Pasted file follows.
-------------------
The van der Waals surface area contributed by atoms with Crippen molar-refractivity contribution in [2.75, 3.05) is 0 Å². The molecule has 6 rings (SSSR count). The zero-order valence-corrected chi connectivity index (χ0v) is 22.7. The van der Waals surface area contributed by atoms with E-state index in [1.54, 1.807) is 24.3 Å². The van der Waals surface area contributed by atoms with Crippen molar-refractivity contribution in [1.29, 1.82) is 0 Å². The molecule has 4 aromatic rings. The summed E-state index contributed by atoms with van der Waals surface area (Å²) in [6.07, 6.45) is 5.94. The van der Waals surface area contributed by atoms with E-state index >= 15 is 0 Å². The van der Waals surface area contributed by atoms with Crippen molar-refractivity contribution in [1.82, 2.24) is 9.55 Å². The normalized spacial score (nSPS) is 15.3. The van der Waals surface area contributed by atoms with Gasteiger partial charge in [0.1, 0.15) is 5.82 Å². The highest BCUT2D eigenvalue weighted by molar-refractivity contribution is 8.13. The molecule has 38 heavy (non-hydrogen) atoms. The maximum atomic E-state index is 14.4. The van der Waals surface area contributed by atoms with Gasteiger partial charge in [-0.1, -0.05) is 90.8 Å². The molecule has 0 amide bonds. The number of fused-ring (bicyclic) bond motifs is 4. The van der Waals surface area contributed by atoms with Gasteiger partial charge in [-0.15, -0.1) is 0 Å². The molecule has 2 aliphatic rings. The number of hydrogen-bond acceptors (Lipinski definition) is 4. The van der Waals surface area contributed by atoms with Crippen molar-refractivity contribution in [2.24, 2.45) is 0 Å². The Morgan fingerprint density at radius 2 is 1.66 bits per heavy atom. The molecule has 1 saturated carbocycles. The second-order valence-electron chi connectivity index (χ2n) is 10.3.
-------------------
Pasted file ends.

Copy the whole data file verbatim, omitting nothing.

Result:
The van der Waals surface area contributed by atoms with Crippen molar-refractivity contribution in [2.75, 3.05) is 0 Å². The molecule has 6 rings (SSSR count). The zero-order valence-corrected chi connectivity index (χ0v) is 22.7. The van der Waals surface area contributed by atoms with E-state index in [1.54, 1.807) is 24.3 Å². The van der Waals surface area contributed by atoms with Crippen molar-refractivity contribution in [1.29, 1.82) is 0 Å². The molecule has 4 aromatic rings. The summed E-state index contributed by atoms with van der Waals surface area (Å²) in [6.07, 6.45) is 5.94. The van der Waals surface area contributed by atoms with E-state index >= 15 is 0 Å². The van der Waals surface area contributed by atoms with Crippen molar-refractivity contribution in [1.82, 2.24) is 9.55 Å². The normalized spacial score (nSPS) is 15.3. The van der Waals surface area contributed by atoms with Gasteiger partial charge in [0.1, 0.15) is 5.82 Å². The highest BCUT2D eigenvalue weighted by molar-refractivity contribution is 8.13. The molecule has 38 heavy (non-hydrogen) atoms. The maximum atomic E-state index is 14.4. The van der Waals surface area contributed by atoms with Gasteiger partial charge in [-0.1, -0.05) is 90.8 Å². The molecule has 0 amide bonds. The number of fused-ring (bicyclic) bond motifs is 4. The van der Waals surface area contributed by atoms with Gasteiger partial charge in [-0.15, -0.1) is 0 Å². The molecule has 2 aliphatic rings. The number of hydrogen-bond acceptors (Lipinski definition) is 4. The van der Waals surface area contributed by atoms with Crippen molar-refractivity contribution in [2.24, 2.45) is 0 Å². The Morgan fingerprint density at radius 2 is 1.66 bits per heavy atom. The molecule has 1 saturated carbocycles. The second-order valence-electron chi connectivity index (χ2n) is 10.3.